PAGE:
Many streamers start off as a hobby, often born from dreams to share a love of gaming with others.
But what happens when that hobby becomes a side-income and grows into something beyond? When do you have to declare your income? Pay tax? What about the compliance and paperwork?
Ocelot is here to help with all of that, no matter how new of a streamer you are.
When does a Streamer need to submit a Tax Return?
First of all, total revenue earned is the key thing to consider here, so when looking at your income you’ll need to sum up earnings from all sources, this would include Twitch, YouTube, Patreon, Paypal Donations, Merch etc.
Second, you’ll need to keep in mind that each tax year runs from 6th April to 5th April (12-month period). With these two fundamentals to hand we can start to look into whether you’ll require a tax return for that particular year or not!
Over £1,000 in Earnings.
If you’ve earned over £1,000 in the past 12 months, there’s a legal requirement to register as self-employed in order to declare your earnings to HMRC. You can claim back allowable expenditure against this income, with the net amount (your profit) being subject to tax. The UK tax system is particularly complex when it comes to such matters, as you’ll need to take into account any other employment and taxes paid – this is where we come into play!
With Ocelot completing your tax affairs we can typically help you save more tax, than what we cost in fees! This is down to our experience and knowledge of the expenses you can claim to reduce your tax bills.
In the ideal scenario we can reduce your tax liability to a minimum, or even generate a tax refund for you!
If you’re earning over £1,000 a year through streaming, get in contact with us today, as it’s very likely we can reduce your tax bill.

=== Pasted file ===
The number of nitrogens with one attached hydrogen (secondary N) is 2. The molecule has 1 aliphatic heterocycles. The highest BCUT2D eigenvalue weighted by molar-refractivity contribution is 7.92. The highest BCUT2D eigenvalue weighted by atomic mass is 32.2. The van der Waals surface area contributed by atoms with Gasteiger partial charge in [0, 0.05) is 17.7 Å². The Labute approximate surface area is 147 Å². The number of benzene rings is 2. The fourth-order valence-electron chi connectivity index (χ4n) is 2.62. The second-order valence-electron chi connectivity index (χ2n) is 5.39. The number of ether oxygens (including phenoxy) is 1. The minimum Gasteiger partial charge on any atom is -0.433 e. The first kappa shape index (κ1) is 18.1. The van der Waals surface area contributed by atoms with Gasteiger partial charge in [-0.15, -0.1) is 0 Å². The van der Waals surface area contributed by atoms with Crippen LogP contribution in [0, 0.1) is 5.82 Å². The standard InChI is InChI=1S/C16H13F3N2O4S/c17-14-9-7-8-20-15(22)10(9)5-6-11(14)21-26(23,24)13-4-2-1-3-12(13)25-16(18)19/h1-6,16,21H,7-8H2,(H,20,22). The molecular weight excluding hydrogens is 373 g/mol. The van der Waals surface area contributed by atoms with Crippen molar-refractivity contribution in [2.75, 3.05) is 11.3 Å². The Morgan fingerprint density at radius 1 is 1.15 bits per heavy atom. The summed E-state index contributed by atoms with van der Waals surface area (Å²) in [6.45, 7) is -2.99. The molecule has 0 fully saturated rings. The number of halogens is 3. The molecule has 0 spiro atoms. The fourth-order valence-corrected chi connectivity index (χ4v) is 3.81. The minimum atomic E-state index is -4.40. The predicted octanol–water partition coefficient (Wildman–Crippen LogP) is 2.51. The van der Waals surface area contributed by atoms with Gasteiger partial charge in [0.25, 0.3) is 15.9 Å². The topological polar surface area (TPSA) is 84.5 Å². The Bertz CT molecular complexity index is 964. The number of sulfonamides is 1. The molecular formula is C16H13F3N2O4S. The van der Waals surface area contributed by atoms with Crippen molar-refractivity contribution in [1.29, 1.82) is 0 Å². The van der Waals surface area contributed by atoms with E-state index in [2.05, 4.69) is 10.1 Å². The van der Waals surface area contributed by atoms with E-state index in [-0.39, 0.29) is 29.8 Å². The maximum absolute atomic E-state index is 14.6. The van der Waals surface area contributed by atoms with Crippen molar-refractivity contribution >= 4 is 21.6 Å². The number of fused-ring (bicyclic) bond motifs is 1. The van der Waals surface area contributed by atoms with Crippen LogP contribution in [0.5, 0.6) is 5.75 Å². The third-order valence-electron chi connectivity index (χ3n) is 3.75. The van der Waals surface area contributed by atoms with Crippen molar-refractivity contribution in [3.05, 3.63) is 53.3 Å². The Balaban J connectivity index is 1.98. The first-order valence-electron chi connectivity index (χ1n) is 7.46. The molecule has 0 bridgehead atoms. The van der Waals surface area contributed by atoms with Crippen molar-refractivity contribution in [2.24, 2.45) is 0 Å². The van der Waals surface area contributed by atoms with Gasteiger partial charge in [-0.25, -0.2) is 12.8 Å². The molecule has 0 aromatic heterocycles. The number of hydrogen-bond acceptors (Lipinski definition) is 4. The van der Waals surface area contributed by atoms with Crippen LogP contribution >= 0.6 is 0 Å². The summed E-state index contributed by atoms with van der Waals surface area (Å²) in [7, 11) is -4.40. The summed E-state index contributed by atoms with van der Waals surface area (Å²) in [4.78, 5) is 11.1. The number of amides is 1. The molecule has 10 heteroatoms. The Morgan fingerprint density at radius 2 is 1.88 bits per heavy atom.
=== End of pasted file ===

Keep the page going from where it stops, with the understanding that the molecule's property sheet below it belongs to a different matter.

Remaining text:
Under £1,000 in Earnings.
If you expect to earn less than £1,000 over the year – likely to be the case if you’re just starting out – then there is good news for you. You’re not legally obliged to register as self-employed!
However, you may still want to consider submitting tax returns for potential tax refunds.
HMRC allow for losses to be relieved against other forms of income, subject to certain accounting principles. On assumption that most new streamers can claim heavy expenses in their first year, it is assumed that you’ll likely be running a loss of say £2,000 – £5,000. If you have other employment and pay taxes, this could result in a tax refund of £400 – £1,000.
These can be ongoing refunds each year a loss is incurred. Lovely!
Already Registered as Self-Employed?
Perhaps you’re already familiar with the above two scenarios and are having a whale of time growing your streaming hobby into a full-time income stream – kudos to you if so!
You may well be ready to go the next step and setup as a Limited Company, with tax benefits being even greater. Once you reach this level the sky really is the limit with how much tax you can save. This area is a specialist field which we are passionate about, so make sure you fire any questions our way for free advice.